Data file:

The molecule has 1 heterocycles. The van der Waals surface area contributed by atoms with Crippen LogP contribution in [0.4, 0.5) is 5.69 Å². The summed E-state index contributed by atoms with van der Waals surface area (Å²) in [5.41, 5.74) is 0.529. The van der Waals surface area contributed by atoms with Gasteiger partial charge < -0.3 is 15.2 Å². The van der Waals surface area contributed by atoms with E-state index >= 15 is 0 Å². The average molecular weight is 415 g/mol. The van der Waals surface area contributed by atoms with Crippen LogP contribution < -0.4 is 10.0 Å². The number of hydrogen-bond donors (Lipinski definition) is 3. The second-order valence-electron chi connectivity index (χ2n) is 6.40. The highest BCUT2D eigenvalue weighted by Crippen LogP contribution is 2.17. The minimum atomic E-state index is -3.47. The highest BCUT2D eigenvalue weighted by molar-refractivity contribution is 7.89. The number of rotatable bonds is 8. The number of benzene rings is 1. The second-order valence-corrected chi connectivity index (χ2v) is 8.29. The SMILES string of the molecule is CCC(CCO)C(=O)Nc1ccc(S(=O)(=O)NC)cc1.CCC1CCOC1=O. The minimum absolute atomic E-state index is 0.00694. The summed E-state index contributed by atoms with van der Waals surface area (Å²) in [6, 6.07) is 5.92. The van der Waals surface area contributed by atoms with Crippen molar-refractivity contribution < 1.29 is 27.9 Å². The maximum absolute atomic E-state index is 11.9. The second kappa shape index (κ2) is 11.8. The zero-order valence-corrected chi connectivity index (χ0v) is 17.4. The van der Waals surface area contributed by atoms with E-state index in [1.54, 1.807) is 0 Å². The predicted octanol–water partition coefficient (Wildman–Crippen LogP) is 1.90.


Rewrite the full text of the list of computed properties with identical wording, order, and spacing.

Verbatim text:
The molecule has 1 heterocycles. The van der Waals surface area contributed by atoms with Crippen LogP contribution in [0.4, 0.5) is 5.69 Å². The summed E-state index contributed by atoms with van der Waals surface area (Å²) in [5.41, 5.74) is 0.529. The van der Waals surface area contributed by atoms with Gasteiger partial charge < -0.3 is 15.2 Å². The van der Waals surface area contributed by atoms with E-state index >= 15 is 0 Å². The average molecular weight is 415 g/mol. The van der Waals surface area contributed by atoms with Crippen LogP contribution < -0.4 is 10.0 Å². The number of hydrogen-bond donors (Lipinski definition) is 3. The second-order valence-electron chi connectivity index (χ2n) is 6.40. The highest BCUT2D eigenvalue weighted by Crippen LogP contribution is 2.17. The minimum atomic E-state index is -3.47. The highest BCUT2D eigenvalue weighted by molar-refractivity contribution is 7.89. The number of rotatable bonds is 8. The number of benzene rings is 1. The second-order valence-corrected chi connectivity index (χ2v) is 8.29. The SMILES string of the molecule is CCC(CCO)C(=O)Nc1ccc(S(=O)(=O)NC)cc1.CCC1CCOC1=O. The minimum absolute atomic E-state index is 0.00694. The summed E-state index contributed by atoms with van der Waals surface area (Å²) in [6, 6.07) is 5.92. The van der Waals surface area contributed by atoms with Crippen molar-refractivity contribution < 1.29 is 27.9 Å². The maximum absolute atomic E-state index is 11.9. The second kappa shape index (κ2) is 11.8. The zero-order valence-corrected chi connectivity index (χ0v) is 17.4. The van der Waals surface area contributed by atoms with E-state index in [1.54, 1.807) is 0 Å². The predicted octanol–water partition coefficient (Wildman–Crippen LogP) is 1.90.